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Hot Tips for a Proper Warm-Up

Author: CHKD Sports Medicine, Courtney Butler, Exercise Specialist
Published Date: Wednesday, November 27, 2019

By: Courtney Butler, Exercise Specialist, CHKD Sports Medicine

A warm-up is like the breakfast part of a workout. It’s a way to wake up the body and get more blood flowing to the muscles. Just like breakfast, it is important that a warm-up has key components to ensure that the body is ready for specific movements in a workout. At CHKD, our exercise specialists focus on two main body preparations – pillar prep and movement prep.

Pillar Prep

In this part of the warm-up, athletes prepare the muscles that are connected to the torso, which is considered the pillar of the body.

  • The first step is myofascial release. Athletes may use a foam roller or lacrosse ball to roll out their muscles. After foam rolling, the body is ready for a mobilization piece, such as the Brettzel. The Brettzel is a movement that helps increase range of motion in the hips and thoracic spine.
  • The next step involves activating the core muscles. Athletes can do this by performing a plank.

Movement Prep

To begin movement prep, athletes should start with a general warm-up that includes jogging and other exercises to increase blood flow, such as high knees, butt kicks, and side shuffles.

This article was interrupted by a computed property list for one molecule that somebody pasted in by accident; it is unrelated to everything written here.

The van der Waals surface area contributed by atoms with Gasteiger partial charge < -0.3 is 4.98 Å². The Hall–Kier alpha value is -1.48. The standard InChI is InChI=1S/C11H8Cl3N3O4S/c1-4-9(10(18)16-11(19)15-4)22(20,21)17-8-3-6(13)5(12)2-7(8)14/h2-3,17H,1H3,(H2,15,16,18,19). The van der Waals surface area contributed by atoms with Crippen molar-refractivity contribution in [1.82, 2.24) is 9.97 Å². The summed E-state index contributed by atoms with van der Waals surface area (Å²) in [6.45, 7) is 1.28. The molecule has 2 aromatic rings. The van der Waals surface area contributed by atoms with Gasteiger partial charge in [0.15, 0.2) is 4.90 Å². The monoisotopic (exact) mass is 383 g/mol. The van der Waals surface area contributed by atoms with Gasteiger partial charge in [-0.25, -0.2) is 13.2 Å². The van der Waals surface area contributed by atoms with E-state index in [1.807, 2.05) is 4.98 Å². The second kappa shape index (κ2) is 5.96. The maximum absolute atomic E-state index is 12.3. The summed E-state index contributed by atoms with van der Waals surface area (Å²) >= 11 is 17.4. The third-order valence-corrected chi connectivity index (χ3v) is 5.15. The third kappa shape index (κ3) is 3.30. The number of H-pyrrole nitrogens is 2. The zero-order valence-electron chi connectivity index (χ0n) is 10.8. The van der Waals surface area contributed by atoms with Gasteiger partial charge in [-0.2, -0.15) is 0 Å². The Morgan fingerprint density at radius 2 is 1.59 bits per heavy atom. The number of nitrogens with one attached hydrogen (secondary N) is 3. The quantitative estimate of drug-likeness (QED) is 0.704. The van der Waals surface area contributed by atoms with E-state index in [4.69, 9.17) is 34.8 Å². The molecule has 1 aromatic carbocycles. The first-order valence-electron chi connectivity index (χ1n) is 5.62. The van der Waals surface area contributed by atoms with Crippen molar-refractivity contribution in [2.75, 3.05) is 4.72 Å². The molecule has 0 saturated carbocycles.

Once the body has warmed up, it’s time to activate the gluteus muscles. For glute activation, athletes can put one resistance band above the knees and a second band around the ankles. Begin with standing clamshells in a base or game ready position. Following clamshells, athletes can take 10 steps forward and then backwards for a linear-movement focus or they can take 10 steps to the right and left for a lateral-movement focus.

The third piece to movement prep is muscle elongation. During muscle elongation, athletes dynamically stretch the muscles that will be used during the workout.

The last two focus points are muscle integration and muscle activation. Muscle integration is incorporating the movements that will be done later in the workout, for instance marching and skipping. Finally, neural activation is used to activate the central nervous system by disassociating an athlete’s lower body from the upper body, for example, fast feet with a slow arm pump.

Learn more about fitness and sports performance training at CHKD.



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About CHKD Sports Medicine

CHKD's sports medicine program offers the most comprehensive care for your young athlete. From diagnosis and treatment to customized rehabilitation plans, we specialize in physical therapy and injury prevention programs for active children and teens. Our team is composed of pediatric orthopedic surgeons, sports medicine specialists, physician assistants, certified athletic trainers and pediatric sports medicine physical therapists.